FL can activate the Flt-3 receptor via membrane-bound forms; hence, we detected the mRNA and protein levels of the Flt-3 receptor in ESCC cells. As shown in Figure 5A, irradiation (8 Gy) upregulated the expression of Flt-3 receptor mRNA in KYSE150 and KYSE450 cells. Furthermore, we found that this irradiation-induced upregulation of the Flt-3 receptor is dose-dependent (0, 2, 4, 6, and 8 Gy), whereas the Flt-3 receptor phosphorylation did not significantly change in either KYSE150 or KYSE450 cells 24 h after irradiation (Figures 5B,C). Furthermore, the time course experiments showed that 200 ng/ml FL led to a rapid and transient phosphorylation of Flt-3, with the peak level occurring at 15 min (Figures 5D,E); however, the Flt-3 receptor level did not change within 1 h after FL administration. These results suggest that IR-induced increased expression of the Flt-3 receptor may play a critical role in the FL-induced radioresistance of ESCC cells.

FIGURE 5
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FIGURE 5. FL induces radioresistance in ESCC cells through Flt-3/AKT/Bad signal pathway. (A) mRNA levels of Flt-3 receptor with or without IR in ESCC cells. (B,C) Expression and the quantitative analysis results of Flt-3 and P-Flt-3 in ESCC cells after different doses (0, 2, 4, 6, 8, and 10 Gy) radiation. (D,E) Expression and the quantitative analysis results of Flt-3 and P-Flt-3 in ESCC cells administrated with 200 ng/ml FL for different time after 24 h of 8 Gy radiation. (F,G) The levels and the quantitative analysis results of P-Flt-3/P-PI3K/P-AKT signal proteins and apoptosis-related proteins Bad and P-Bad in PBS groups or 200 ng/ml FL administration for 30 min groups after 24 h of 8 Gy radiation. GAPDH is an internal reference. (H) IHC images of nude mice and IHC analysis of P-Flt-3 and Ki 67 in tumor sections of KYSE150 bearing nude mice. Data show mean ± SEM *p < 0.05.

FL Intensified IR-Induced Flt-3/PI3K/AKT Pathway Activation

Downstream-related proteins were analyzed further and we detected the Flt-3/PI3K/AKT signaling pathway and apoptosis-related proteins Bad (pro-apoptotic protein) and P-Bad (anti-apoptotic protein). As shown in Figures 5F,G, the phosphorylation of Flt-3, PI3K, and AKT significantly increased when FL was combined with IR, compared with FL alone. P-Bad (ser136) protein levels were upregulated in the FL plus IR group, compared to the FL alone group. Furthermore, IHC analysis of the xenograft nude mice tumor tissues showed that P-Flt-3 receptor expression significantly increased in the FL plus IR group compared to the control, FL, and IR alone groups. Moreover, Ki 67 expression in the FL plus IR group was significantly higher than that in the FL alone group (Figure 5H). These results indicate that IR-induced upregulation of Flt-3 receptor and FL expression further activated the receptor and its downstream signaling pathway, which resulted in radioresistance in ESCC cells.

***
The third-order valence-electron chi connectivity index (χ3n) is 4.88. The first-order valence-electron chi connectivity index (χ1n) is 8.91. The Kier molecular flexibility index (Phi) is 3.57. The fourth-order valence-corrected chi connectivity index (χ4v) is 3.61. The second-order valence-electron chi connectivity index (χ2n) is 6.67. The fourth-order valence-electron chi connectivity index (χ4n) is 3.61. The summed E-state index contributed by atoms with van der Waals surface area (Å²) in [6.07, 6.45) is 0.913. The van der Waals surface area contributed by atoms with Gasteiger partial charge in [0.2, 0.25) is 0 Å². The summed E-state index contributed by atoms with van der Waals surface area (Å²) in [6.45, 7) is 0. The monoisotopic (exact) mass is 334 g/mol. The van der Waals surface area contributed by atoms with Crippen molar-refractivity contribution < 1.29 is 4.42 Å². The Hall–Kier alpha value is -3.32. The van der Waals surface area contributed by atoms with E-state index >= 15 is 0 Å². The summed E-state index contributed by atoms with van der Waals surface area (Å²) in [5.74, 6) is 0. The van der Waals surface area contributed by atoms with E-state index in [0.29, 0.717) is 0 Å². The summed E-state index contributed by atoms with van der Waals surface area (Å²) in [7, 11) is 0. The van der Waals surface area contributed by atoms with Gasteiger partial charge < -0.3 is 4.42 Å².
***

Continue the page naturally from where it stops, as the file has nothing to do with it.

Discussion

Cytokines are increased in hematologic malignancies and FL has a vital role in the generation of mature peripheral leukocytes (McKenna et al., 2000), including the common lymphoid progenitor (Sitnicka et al., 2002). FL, a potent hematopoietic cytokine, mobilizes hematopoietic cells into the blood and lymphoid organs, and promotes the growth and differentiation of progenitor and stem cells both in vivo and in vitro (Antonysamy and Thomson, 2000). In addition to its effects to the hematopoietic progenitor and stem cells, FL also increases the number of dendritic cells in the peripheral blood and is involved in maintaining the viability of irradiated hematopoietic stem cells (MacVittie and Farese, 2002). In the current study, we found that FL increased the viability of KYSE150 and KYSE450 cells in a dose-dependent manner after radiation exposure. However, FL treatment did not affect cell viability in the non-irradiated group. By contrast, FL promoted tumor growth in the irradiation exposure group; nevertheless, there was no significant difference between this and the no irradiation exposure group in vivo. These results indicate that FL weakened the effects of radiotherapy on ESCC.

Furthermore, we explored the reasons behind FL’s attenuation of radiotherapy effects. The clonogenic survival assay and the EdU incorporation assay were also employed for a more sensitive evaluation of proliferation after radiation (Feng et al., 2010; Li et al., 2017). We found that FL promoted colony formation and increased the number of EdU incorporated into KYSE150 and KYSE450 cells. On the other hand, previous studies have shown that FL expands the number of functionally competent human DCs in vivo (Maraskovsky et al., 2000). Ultimately, our results suggest that FL’s promotion of cell proliferation ability plays a role in the radioresistance of ESCC cells.

We also found that FL reduced DNA damage, enhanced DNA damage repair, and further reduced radiation-induced apoptosis in KYSE150 and KYSE450 cells. DNA damage repair plays a significant role in radiosensitivity after radiation (Qian et al., 2014). The phosphorylated form of H2AX (γH2AX) is used as a marker of DNA double-strand breaks (Sak and Stuschke, 2010). Poly (ADP-ribose) polymerase-1 (PARP-1) also participates in the modulation of cellular responses to DNA damage (Smith, 2001). Similarly, Veuger et al. revealed that the PARP-1 protein mediates the repair of both single- and double-strand DNA breaks after radiation (Veuger et al., 2003). Furthermore, evidence indicates that the apoptotic pathway is an essential mechanism for the regulation of radiosensitivity (Raleigh and Haas-Kogan, 2013). These results show that FL increased the radiation resistance of ESCC cells by promoting clone formation, increasing EdU incorporation, enhancing DNA damage repair, and inhibiting apoptosis in ESCCs.